“Right now, the users have their own filters and ultraviolet lights to treat the water, and everything has been satisfactory,” he added. That said, Law was dismayed when it looked as though it might cost up to $100,000 to create a system that would serve less than a handful of customers.
   The state has given the city until August 2014 to set things right with its remaining raw water customers.
   According to the compliance schedule,
must “either provide for filtration and disinfection to those service connections currently being served untreated water ... or physically disconnect those service connections from the raw water transmission lines.”
has very high-quality water,” Raymond said. “So it’s just a little bit of a black eye.”
   In the meantime, Law said he’ll move forward to have a plan in place to address the problem.
   “We’ve been in the process of getting something ready,” he said. “We’d be happy to turn these customers over to
   gayle.hanson @timesargus.com
Pub. 5/10/13 Times Argus by David Delcore
   BERLIN — Fingers crossed but eyes wide open, the Select Board agreed this week to invest $202,000 in the final design of a municipal water system that members hope will one day serve the Berlin Four Corners area and a portion of the Barre-Montpelier Road.
   There is no guarantee that the $5.5 million system will ever be built, but after pouring $175,000 into the project — not counting $106,000 spent acquiring the land where three wells have since been drilled — board members unanimously agreed to take the next step.
   Spurred by fear that favorable financing needed to make the water system affordable to a yet-to-be-identified list of users could dry up, the board approved a contract with Otter Creek Engineering to complete the design. The Middlebury firm has been working on the project since 2007.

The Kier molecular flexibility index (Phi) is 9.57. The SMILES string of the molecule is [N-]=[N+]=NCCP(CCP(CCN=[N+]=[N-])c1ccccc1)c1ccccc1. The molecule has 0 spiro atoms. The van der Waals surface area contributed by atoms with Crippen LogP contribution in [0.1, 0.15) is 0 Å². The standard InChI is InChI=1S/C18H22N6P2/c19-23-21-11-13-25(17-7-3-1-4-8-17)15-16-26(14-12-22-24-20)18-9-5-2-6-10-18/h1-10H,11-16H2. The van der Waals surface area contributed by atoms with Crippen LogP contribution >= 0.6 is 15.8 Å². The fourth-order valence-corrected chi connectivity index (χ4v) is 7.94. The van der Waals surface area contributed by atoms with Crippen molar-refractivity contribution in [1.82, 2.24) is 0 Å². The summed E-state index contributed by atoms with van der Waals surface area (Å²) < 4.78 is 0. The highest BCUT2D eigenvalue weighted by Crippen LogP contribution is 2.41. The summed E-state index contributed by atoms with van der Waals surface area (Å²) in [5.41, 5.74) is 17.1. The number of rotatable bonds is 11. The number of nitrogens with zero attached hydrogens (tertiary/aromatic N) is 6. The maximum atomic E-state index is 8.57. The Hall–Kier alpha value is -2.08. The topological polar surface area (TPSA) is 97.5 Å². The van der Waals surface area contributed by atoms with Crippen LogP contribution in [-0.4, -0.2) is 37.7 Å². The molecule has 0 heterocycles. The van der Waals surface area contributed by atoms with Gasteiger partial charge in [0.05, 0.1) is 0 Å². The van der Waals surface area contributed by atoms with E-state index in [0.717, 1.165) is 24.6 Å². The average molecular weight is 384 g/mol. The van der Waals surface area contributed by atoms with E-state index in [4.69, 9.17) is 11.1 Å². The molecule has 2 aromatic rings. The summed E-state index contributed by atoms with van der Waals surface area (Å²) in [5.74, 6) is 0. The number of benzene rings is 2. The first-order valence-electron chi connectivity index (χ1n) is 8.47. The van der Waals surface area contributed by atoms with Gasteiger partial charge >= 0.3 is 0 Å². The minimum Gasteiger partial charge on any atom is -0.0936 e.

The board’s only alternative would have been to drop a project that is perhaps a summer’s worth of work away from being put out to bid, according to Mark Youngstrom, of Otter Creek Engineering.
   It has taken time, money and more than a little luck, but Youngstrom told the board that if all goes well the water system could be under construction by this time next year.
   “The next step in my opinion is to go after the funding full speed,” he said.
   According to Youngstrom, that will require completing the final design while actively recruiting residential and commercial customers who own property in the targeted service area.
   “There are going to be three things happening at once over the next three months,” he said, suggesting the town will have to make some threshold policy decisions that could create an incentive for people to commit to hooking on.
   With three fully permitted bedrock wells, and more than enough land to accommodate the proposed construction of a 400,000 water storage tank and a pump station off Scott Hill Road, the board narrowly secured voter approval in February of a bond issue that could finance construction of the water system. Last month board members learned the project meets income eligibility guidelines for favorable federal financing despite underwhelming response to a survey required by the Rural Development Agency of the U.S. Department of Agriculture.
   That ruling kept the project alive and prompted Tom Willard, longtime chairman of the town’s water supply committee, to urge the board to press ahead with the project while federal money is available.
   “It’s important to get going and get some of the funding tied up,” he said.